Choosing the right audiobook distribution company will help you easily create your audiobook and efficiently get it to your fans This article is for authors who are interested in distributing their newly made audiobooks. I focus mainly on distribution companies that help authors create their audiobooks and place them in online stores like Audible, iTunes, Barns & Noble, etc.

Below are the general steps used by Audible/ACX, Findaway Voices, and Listen Up Audiobooks for distributing your audiobook:

  1. Log in or Open an Account – Includes entering your name, address, how you want to get paid, etc.
  2. Create an audition script – This is a sample from your manuscript.
  3. Listen to narrator auditions – Either select narrators to audition and wait for narrators to find you.
  4. Select a narrator – Select the narrator you feel is appropriate for your audiobook and negotiate a pay rate.
  5. Wait for the 15-minute check point – This is where the narrator will submit the first 15-minutes of the audiobook for your approval.
  6. Approve the audio files – Listen carefully to the narrator’s work and make sure there are no errors.
  7. Wait for the audiobook review – This review is done by the distributor and includes checking that each audiobook file has been edited and mastered properly.
  8. Distributor will automatically send audiobook to partner stores – Wait for confirmation that the audiobook is released.

Note that Author’s Republic does not have the capability to allow authors to hire narrators. Instead they partnew with other companies that provide narrators. Even though an you will follow the same general steps to distribute your audiobooks, you will have to use more than one company if you start with Author’s Republic.

The list below shows audiobook distribution companies that allow authors to create and distribute their audiobooks. The rest of the article expands on how these companies work.

The list below displays the audiobook companies that only distribute audiobooks. In other words, they have no way of helping authors create their audiobooks. Generally, the distributors listed above also serve as aggregators for the audiobook companies below.

Google Play Kobo/Walmart 24symbols Anyplay
Apple iTunes Barnes and Noble Nook Audiobooks.com AudiobooksNow
AudiobooksNZ Authors Direct BajaLibros Beek
Bokus BookBeat Bookmate Chirp
Downpour eStories Fuuze Hibooks
Hummingbird Digital Media Instaread Leamos Libro.fm
Nextory Papaya FM Layster Scribd
Storytel 3Leaf Group Axiell Media Baker & Taylor
Bibliotheca Bidi EBSCO Follett
Hoopla MLOL Odilo Over Drive
Perma-Bound Wheelers    

Below, I provide more detail on how each of these larger distributers gives authors their share of royalties. Learning how each distributor works will affect your decision as to which you should choose.

Which Audiobook Distribution Company Should You Choose?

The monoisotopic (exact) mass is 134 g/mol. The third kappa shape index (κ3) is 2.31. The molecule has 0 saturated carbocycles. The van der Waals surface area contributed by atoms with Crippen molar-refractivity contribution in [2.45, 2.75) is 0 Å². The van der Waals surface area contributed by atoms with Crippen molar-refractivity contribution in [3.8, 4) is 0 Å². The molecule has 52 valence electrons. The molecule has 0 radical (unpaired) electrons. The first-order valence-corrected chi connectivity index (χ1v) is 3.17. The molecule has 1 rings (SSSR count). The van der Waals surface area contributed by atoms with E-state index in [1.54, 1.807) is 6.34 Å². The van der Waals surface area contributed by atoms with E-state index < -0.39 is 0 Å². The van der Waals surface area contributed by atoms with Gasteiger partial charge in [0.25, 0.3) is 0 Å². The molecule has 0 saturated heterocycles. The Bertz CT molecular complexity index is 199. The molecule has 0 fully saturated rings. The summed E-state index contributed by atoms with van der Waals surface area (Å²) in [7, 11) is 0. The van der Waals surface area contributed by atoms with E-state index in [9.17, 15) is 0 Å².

As of 2020, Audible/ACX has the lion’s share of the audiobook market. However, they also offer one of the lowest royalties to authors. The question is: Should you choose the platform with the most customers or the platform that pays the most?

Beginning Audiobook Authors

If you are a new author, choose Audible/ACX for your audiobooks. These Amazon companies have the most customers resulting in the highest possible profit for the author.

If you sell your audiobook directly on Audible/ACX and you sign an exclusive contract (you do not place your audiobook anywhere else), you will receive a 40% royalty. Audible takes 60% of the sale of each audiobook and the author gets the rest.

Note that when you distribute through Audible/ACX, your audiobook will be available on iTunes and Amazon. If you have an exclusive contract you’ll receive 40% of sales on these online stores, but if it you have a non-exclusive contract you’ll receive 25% of sales.

The table below shows how your royalties varies depending on how you change your distribution with Audible/ACX. The first row of the table is the option to distribute directly to Audible/ACX with either an exclusive or non-exclusive contract.

The following rows on the table show how much you receive if you distribute through other platforms like Findaway Voices, Author’s Republic, or Listen Up Audiobooks. Note that the calculations for these values are explained in the following sections of this article.

Distribution to Audible/ACX
Royalty Shared Between Platform and Author for $15 Audiobook Sale

Distribution Platform Platform’s Royalty Author’s Royalty
Audible/ACX Exclusive
Audible/ACX Non-Exclusive
$9
$11.25
$6
$3.75
Findaway Voices
Audible/ACX Non-Exclusive
$0.75
$11.25
$3
Author’s Republic
Audible/ACX Non-Exclusive
$1.13
$11.25
$2.62
Listen Up Audiobooks
Audible/ACX Non-Exclusive
$0.75
$11.25
$3

As a beginning author, the best option for you is to distribute with an exclusive contract on Audible/ACX. While your audiobook is selling, you can market it and increase your following. Once you’ve published a few audiobooks, then it might be time to move to other platforms.

If you are interested in marketing your audiobook, my article How Do I Sell Audiobooks, discusses several components necessary to market your audiobook and increase your following.

Experienced Audiobook Authors